To answer your broad question,

You should learn what you want to learn...It was the entire point of your degree...you studied engineering, because it's what you wanted to do for yourself, because it's what interested you, because machine design, and the practical use of mathematics and sciences are fun and interesting and challenging all at once.

Well, I guess that's how it is supposed to be in my idealised world. Of course, a lot of people are just at university because it's the thing to do after high school and engineering has prestige and a high wage.

To answer your question specifically, yes.

There are no pure mechanical machines being used in industry anymore (well I'm sure there are some exceptions) and it's rare that one can or would bother to calculate anything by hand anymore for anything serious. Programming, mathematics, CAD and other computer related engineering software in general are all modern requirements today.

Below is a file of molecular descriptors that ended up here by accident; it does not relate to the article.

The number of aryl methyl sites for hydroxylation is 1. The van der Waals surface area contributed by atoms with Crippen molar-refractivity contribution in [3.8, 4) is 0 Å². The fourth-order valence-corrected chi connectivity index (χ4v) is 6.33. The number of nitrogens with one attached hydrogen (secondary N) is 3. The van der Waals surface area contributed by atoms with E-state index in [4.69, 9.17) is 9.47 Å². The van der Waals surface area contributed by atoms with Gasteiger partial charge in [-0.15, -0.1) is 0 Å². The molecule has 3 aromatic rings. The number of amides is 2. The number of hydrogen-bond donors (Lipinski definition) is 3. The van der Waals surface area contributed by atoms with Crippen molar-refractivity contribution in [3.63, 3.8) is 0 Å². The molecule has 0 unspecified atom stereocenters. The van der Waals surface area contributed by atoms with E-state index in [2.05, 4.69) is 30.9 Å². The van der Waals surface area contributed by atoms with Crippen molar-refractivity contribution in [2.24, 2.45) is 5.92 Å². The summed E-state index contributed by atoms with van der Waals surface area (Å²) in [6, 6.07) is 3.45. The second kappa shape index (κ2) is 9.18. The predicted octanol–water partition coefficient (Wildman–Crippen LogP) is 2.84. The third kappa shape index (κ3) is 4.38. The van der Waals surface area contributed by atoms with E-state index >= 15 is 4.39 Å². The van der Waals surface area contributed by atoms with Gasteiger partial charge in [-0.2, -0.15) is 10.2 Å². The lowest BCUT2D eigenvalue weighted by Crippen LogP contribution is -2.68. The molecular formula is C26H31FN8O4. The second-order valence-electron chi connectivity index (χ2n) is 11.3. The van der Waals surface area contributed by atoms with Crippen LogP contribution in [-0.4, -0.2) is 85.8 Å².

You should start spending a couple hours learning some basic things that are programming related, design related, or well, related to your job if you don't know anything that they expect of you...Assuming you want to do well in your position.

Simply waiting for them to tell you what to do, sets yourself up as a not particularly interesting employee. A manager will be far more impressed in someone who strives for personal (and indirectly company) improvement, than someone who didn't bother to do a little of their homework before coming in on their first day.

As a suggestion, I would recommend learning your personal favourite math software (matlab, mathematica, maple as examples), python, java or c++, and some form of CAD software (inventor, solidworks).

I (and any good manager as far as I'm concerned) would take an average worker who is personally invested than a lazy genius who can't be bothered.